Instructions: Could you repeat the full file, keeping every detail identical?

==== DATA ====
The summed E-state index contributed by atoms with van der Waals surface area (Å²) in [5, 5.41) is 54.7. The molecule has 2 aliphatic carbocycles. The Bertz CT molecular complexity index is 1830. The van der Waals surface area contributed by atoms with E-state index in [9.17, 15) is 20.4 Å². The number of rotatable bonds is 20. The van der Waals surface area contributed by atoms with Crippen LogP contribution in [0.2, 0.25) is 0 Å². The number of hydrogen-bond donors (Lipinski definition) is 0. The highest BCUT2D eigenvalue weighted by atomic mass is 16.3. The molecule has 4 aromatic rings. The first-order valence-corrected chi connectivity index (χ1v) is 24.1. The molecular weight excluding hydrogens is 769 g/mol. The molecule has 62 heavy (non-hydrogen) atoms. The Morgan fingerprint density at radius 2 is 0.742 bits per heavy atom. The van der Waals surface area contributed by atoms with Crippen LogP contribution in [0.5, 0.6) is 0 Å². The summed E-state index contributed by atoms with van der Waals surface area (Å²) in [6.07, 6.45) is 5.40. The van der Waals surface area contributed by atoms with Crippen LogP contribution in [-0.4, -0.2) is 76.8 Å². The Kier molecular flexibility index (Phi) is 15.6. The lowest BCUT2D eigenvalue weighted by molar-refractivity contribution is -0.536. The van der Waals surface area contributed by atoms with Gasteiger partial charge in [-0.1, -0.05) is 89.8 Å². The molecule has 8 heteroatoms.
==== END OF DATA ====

The summed E-state index contributed by atoms with van der Waals surface area (Å²) in [5, 5.41) is 54.7. The molecule has 2 aliphatic carbocycles. The Bertz CT molecular complexity index is 1830. The van der Waals surface area contributed by atoms with E-state index in [9.17, 15) is 20.4 Å². The number of rotatable bonds is 20. The van der Waals surface area contributed by atoms with Crippen LogP contribution in [0.2, 0.25) is 0 Å². The number of hydrogen-bond donors (Lipinski definition) is 0. The highest BCUT2D eigenvalue weighted by atomic mass is 16.3. The molecule has 4 aromatic rings. The first-order valence-corrected chi connectivity index (χ1v) is 24.1. The molecular weight excluding hydrogens is 769 g/mol. The molecule has 62 heavy (non-hydrogen) atoms. The Morgan fingerprint density at radius 2 is 0.742 bits per heavy atom. The van der Waals surface area contributed by atoms with Crippen LogP contribution in [0.5, 0.6) is 0 Å². The summed E-state index contributed by atoms with van der Waals surface area (Å²) in [6.07, 6.45) is 5.40. The van der Waals surface area contributed by atoms with Crippen LogP contribution in [-0.4, -0.2) is 76.8 Å². The Kier molecular flexibility index (Phi) is 15.6. The lowest BCUT2D eigenvalue weighted by molar-refractivity contribution is -0.536. The van der Waals surface area contributed by atoms with Gasteiger partial charge in [-0.1, -0.05) is 89.8 Å². The molecule has 8 heteroatoms.